EC proposes major changes in fisheries management

The European Commission published, on the 30th May 2008 its annual policy statement on fishing opportunities for 2009, outlining the approach it intends to take when setting Total Allowable Catches (TACs) and fishing effort limitations for the coming year.
Despite substantial efforts, there has been no overall improvement in the status of stocks since 2003. The Commission is therefore proposing greater flexibility in changing TACs from year to year, to enable both more effective recovery measures for overexploited stocks, and greater benefit for fishers when stocks do recover. The Commission is also proposing to shift to a kilowatt-day system for managing fishing effort, which will be both easier to control and more flexible to implement. Member States and stakeholders are invited to present their views on the approach set out by 30 June.

The Communication highlights the lack of concrete progress since the 2002 reform of the Common Fisheries Policy (CFP). In particular, TACs are consistently set too far above scientific advice to allow overfished stocks to recover, and the days-at-sea system of effort limitation is ineffective. As a result, 88% of EU stocks are overfished, compared with 25% on average globally.

The Communication begins with an assessment of the current state of EU fisheries resources, which are drastically overfished compared to most other regions of the world. Even more worryingly, the status of some 57% of stocks is unknown to scientists, largely due to inaccurate catch reporting. Better data, and in particular automatic cross-checking of different data sources, will be crucial if the CFP is to function effectively.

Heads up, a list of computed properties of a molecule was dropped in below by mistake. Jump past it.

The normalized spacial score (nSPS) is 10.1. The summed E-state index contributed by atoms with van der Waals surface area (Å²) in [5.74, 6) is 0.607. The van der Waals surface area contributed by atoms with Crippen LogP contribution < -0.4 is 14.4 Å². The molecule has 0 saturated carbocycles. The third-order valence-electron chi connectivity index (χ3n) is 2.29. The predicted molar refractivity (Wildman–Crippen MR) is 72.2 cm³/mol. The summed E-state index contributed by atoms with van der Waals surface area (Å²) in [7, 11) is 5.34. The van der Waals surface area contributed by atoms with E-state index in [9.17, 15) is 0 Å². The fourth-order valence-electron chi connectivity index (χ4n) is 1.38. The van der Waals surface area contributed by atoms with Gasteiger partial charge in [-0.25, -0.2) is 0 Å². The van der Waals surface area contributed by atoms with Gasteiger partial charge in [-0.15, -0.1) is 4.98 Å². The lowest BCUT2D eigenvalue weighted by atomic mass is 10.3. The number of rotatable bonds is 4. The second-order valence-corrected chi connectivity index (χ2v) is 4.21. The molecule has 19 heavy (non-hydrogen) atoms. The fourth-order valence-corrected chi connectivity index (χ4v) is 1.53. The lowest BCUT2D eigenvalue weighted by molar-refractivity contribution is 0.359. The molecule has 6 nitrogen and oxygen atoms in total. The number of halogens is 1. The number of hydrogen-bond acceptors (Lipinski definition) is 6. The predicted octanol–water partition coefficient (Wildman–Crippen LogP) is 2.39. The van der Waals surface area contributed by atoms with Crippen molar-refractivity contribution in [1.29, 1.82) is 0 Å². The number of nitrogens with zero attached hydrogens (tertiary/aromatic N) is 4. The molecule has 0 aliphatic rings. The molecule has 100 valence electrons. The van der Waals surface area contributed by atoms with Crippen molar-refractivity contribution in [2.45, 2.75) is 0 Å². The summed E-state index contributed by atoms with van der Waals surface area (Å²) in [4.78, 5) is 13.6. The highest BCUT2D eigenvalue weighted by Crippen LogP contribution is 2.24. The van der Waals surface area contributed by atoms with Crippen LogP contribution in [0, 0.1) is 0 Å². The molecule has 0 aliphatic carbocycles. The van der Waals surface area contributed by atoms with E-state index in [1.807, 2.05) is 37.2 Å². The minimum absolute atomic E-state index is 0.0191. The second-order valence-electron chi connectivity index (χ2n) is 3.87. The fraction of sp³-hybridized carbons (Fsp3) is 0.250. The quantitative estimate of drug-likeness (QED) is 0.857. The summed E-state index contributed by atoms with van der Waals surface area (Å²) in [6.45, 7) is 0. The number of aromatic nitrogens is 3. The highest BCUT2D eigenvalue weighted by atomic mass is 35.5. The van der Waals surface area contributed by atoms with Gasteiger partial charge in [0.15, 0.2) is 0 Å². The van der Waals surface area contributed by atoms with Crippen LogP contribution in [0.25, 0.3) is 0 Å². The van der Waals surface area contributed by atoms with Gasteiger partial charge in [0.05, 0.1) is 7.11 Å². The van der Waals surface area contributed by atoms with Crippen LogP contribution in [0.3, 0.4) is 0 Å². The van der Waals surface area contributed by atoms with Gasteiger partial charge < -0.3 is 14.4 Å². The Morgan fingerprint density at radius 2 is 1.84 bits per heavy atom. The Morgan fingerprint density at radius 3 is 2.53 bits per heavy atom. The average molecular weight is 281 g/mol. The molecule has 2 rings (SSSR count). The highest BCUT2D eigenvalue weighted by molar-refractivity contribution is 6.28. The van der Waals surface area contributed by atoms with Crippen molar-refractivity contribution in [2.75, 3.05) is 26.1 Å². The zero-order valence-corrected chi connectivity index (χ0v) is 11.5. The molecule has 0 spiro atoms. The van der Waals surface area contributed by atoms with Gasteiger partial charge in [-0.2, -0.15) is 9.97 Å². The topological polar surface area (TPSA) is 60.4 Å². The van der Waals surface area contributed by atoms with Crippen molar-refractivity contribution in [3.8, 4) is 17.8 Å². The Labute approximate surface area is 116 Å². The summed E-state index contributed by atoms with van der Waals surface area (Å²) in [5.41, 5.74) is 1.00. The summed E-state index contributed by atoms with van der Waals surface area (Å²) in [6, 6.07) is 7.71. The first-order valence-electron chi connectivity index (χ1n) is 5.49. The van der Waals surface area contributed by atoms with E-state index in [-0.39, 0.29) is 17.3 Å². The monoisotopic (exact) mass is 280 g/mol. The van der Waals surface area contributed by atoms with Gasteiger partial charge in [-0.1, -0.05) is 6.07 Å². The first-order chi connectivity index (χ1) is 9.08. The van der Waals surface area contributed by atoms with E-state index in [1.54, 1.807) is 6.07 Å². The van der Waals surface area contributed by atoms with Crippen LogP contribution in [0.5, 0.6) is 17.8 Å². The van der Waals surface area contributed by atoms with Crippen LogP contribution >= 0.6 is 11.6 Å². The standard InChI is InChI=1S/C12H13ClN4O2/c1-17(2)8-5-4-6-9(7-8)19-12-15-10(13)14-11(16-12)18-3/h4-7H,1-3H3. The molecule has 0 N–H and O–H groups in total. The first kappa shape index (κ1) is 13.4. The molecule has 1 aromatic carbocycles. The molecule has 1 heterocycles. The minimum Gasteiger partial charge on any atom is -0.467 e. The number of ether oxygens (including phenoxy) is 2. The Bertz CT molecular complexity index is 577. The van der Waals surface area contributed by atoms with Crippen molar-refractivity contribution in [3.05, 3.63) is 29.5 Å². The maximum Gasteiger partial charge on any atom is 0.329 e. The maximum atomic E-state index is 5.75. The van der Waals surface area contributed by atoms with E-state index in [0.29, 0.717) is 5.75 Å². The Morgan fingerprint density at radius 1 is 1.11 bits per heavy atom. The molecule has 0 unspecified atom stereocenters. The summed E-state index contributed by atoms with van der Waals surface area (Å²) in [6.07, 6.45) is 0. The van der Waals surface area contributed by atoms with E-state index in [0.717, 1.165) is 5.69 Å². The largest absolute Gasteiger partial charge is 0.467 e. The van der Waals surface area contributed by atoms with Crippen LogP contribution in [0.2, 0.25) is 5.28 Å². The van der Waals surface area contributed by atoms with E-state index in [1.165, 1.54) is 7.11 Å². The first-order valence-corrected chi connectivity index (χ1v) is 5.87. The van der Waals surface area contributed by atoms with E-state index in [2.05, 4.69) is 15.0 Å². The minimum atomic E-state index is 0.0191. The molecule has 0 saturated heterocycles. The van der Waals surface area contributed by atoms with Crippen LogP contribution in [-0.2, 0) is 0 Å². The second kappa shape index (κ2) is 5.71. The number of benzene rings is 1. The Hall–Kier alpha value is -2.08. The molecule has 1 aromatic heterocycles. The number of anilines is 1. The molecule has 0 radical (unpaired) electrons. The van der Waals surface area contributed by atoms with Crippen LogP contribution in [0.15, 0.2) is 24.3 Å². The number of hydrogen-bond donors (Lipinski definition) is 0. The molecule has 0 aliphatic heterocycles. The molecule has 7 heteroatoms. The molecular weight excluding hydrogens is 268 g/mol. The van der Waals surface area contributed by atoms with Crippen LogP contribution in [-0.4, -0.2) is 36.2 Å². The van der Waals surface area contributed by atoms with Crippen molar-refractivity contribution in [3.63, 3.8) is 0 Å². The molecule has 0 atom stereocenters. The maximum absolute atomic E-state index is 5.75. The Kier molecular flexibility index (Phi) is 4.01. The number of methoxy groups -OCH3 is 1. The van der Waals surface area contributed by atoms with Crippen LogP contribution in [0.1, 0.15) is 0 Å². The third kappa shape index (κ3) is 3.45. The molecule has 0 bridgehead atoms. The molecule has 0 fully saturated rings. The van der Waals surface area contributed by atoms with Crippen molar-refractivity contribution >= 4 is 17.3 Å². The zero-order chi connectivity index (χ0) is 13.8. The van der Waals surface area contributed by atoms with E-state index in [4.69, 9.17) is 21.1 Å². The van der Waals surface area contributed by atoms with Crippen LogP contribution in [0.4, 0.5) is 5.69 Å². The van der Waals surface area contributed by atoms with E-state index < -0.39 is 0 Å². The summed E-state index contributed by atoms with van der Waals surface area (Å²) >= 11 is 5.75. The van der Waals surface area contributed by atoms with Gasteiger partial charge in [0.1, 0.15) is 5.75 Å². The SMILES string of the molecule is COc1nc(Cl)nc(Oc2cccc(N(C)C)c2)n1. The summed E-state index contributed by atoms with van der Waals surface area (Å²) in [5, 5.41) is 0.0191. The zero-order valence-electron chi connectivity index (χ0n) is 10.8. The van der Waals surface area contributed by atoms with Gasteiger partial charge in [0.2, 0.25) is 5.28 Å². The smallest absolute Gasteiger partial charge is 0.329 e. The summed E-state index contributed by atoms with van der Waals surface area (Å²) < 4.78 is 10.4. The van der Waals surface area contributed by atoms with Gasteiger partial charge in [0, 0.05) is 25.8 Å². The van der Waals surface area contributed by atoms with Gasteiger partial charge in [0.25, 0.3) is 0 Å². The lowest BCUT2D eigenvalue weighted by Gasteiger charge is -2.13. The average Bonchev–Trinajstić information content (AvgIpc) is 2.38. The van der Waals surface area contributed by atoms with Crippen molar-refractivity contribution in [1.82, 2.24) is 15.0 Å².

European Commissioner for Maritime Affairs and Fisheries Joe Borg commented: "The situation of Europe's fish stocks continues to be alarming. Five years after the last Reform of the Common Fisheries Policy, major obstacles continue to prevent the positive measures introduced, such as long-term planning, precautionary management and fuller consultation with stakeholders, from producing tangible results. We need to take bolder action to restore our seas to full health. Only then will we have a really profitable and sustainable fishing industry. I call on Member States and stakeholders to support the approach which we have set out for 2009, and to offer constructive criticism and advice on how it can best be implemented."

A number of urgent changes are needed to address this situation:
Fishing opportunities must be set in line with the level of fishing mortality which will produce the highest yield from the stock in the long-term. Annual variations in TAC were previously limited to 15% in either direction, to provide a minimum level of stability to the industry. It is now apparent that, in the case of stocks which are seriously overfished, this measure is producing results which go against the longer-term interests of the industry. The Commission therefore proposes a more flexible approach to year-on-year changes in TACs, on the basis of advice from the Commission's Scientific, Technical and Economic Committee on Fisheries (STECF).

The Commission also underlines the fact that existing measures to limit effort have not succeeded in bringing about substantial reductions in fishing pressure. The complex derogations which offset reductions in days-at-sea make it impossible to meet realistic reduction targets. The Commission believes that a kilowatt-day system would be more effective